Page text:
In the end, I view Colossal almost more as a gallery and shy away from commentary, criticism, or my personal interpretation of what I post. I want the work to stand by itself with resourceful links and artist credits, letting visitors decide how they want to respond and engage with it.
You write for a bunch of other sites. How long did you do that for before starting Colossal?
Actually it was kind of the other way around. When the Colossal started picking up speed early this year I was approached by a number of wonderful sites including designboom, Beautiful Decay and a few others to contribute content. I’ve written posts as time permits, but unfortunately with my schedule I’ve been woefully inadequate as a regular collaborator.
What do you find amazing? Or what are some trends you’re seeing in art and design?
My gut tells me that people are looking for the anti-thesis to Transformers 3, or at least that’s the kind of stuff I want to curate. In a time when almost anything we can imagine can be created with computer graphics, when a huge chunk of our lives is spent sitting in front of Facebook, television, and video games, I think that people begin to crave things that are real. Tangible art, projects, and design made with bare hands. Art and work that’s not only inspiring and accessible, but leaves people with a sense of “Wow, with a lot of perseverance, I could do something like that.”
I don’t know if they’re trends per se, but on Colossal you’ll find many posts around the idea of ‘multiples’ — artwork or objects that are composites of hundreds or thousands of other objects. In a post about staples. I talk about this a bit and its connection with my musical taste. I also enjoy physically constructed typography, devices, sculpture, process artwork, and generally projects that give you pause about its meaning or how it was made.
Where do you think content curation is heading?
That’s a big question and I’m not sure I’m qualified to answer it! My hope is that content curators, especially in our space, don’t lose sight of the fact that art, artists, and design is something that exists offline too, and to encourage people to step away from the computer and perhaps curate in reality as well. Get out in the real world and bring off-line content online, connect with your audience, just make the entire process more meaningful.
Any good stories you could share, particularly from your readers?
I love sorting through the things people email me. Graduate thesis projects, paintings, photography, short films, you name it. But, man do people occasionally send me weird art. At one point I wanted to catalog all the weirdest stuff into a blog called Fuck Art, Let’s Fight. I even built it, but haven’t had time to add to it.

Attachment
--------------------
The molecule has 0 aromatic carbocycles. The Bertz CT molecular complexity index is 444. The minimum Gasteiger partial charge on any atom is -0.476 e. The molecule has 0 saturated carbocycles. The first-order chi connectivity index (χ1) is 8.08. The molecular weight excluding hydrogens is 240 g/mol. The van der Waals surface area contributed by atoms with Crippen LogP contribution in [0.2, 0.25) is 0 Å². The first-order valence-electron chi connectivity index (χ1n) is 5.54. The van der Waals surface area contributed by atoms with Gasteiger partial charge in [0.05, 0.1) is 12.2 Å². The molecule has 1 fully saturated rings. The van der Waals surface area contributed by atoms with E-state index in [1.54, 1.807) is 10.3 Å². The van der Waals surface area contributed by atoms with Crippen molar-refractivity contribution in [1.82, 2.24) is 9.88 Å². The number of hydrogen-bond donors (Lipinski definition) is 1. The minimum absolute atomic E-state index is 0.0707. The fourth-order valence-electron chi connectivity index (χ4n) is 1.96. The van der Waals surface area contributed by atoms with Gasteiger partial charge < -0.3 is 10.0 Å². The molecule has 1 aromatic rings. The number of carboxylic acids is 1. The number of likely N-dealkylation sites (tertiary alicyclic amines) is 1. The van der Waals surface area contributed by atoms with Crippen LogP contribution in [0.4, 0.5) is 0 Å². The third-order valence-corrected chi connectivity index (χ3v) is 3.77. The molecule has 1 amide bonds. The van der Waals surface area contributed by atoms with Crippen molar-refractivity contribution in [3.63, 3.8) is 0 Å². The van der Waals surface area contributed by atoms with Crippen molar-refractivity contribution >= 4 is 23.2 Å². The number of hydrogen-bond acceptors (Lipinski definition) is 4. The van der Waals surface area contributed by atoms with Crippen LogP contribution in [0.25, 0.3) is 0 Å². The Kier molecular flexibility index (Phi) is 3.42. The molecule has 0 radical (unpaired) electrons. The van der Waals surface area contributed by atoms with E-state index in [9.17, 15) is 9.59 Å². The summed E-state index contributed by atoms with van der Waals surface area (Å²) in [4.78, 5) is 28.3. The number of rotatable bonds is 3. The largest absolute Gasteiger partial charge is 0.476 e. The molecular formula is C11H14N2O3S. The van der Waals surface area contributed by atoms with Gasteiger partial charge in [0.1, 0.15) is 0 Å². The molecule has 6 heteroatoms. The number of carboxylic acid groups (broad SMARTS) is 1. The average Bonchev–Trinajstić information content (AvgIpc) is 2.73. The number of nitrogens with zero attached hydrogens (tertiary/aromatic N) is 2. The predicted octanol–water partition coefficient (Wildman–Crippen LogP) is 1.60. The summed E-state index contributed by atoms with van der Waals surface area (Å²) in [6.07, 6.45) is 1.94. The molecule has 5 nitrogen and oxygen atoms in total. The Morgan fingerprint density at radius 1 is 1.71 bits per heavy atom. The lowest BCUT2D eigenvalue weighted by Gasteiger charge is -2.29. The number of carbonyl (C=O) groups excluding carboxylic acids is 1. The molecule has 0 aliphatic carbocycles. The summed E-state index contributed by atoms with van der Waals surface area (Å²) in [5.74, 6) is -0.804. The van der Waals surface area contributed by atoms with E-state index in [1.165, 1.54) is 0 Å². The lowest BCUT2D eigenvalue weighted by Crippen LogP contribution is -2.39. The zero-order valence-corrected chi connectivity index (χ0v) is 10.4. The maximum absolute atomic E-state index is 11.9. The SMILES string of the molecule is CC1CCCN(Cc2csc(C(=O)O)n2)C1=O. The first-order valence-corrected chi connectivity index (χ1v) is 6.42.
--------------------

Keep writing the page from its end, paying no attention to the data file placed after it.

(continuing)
One of my all time favorite posts was in response to a London Underground Tube map made of color-coded string. Less than 24 hours later my friend Tim emailed me a photo with a similar map of the Chicago ‘L’ SystemChicago ‘L’ System that he’d cobbled together after seeing the London version. I hope dearly that other posts encourage readers to go out and make their own amazing art, help them solve design problems or inspire new ways of thinking.
Jason Kottke recently gave you his “stamp of approval,” calling Colossal “a top-notch visual art/design blog.” What does that mean to you?
I’ve been reading Kottke.org since 2001 and seeing his post about Colossal put an enormous smile on my face. I had a beer that night, and it tasted better than usual.
Lastly, any advice you’d give to other bloggers or those that want to make their blog a business?
At this point what I’m doing is far from what anyone might call a business, maybe one day. Instead I’ll direct you to a great talk I was fortunate to hear recently. Last week Tina Roth Eisenberg brought her Creative Mornings talk series to Chicago and Jim Coudal gave a fantastic presentation around the idea of personal projects. Everyone has a multitude of side projects, or perhaps a few great ideas. What would happen if those lists of side projects became a list of your main projects? How do you make that transition? What is the very next step in making those ideas a reality and what can you do right now? To me, the subtext of Jim’s talk was almost about the keys to happiness, or to at least practical steps to controlling your own destiny, be it a blog, a service, or a product you develop. Don’t waste time on things you don’t love, and don’t be scared to pursue the things that interest you. The rest will follow. Check out this video.
Thanks for the fantastic interview, Christopher! Looking forward to seeing where you’re going to take Colossal next.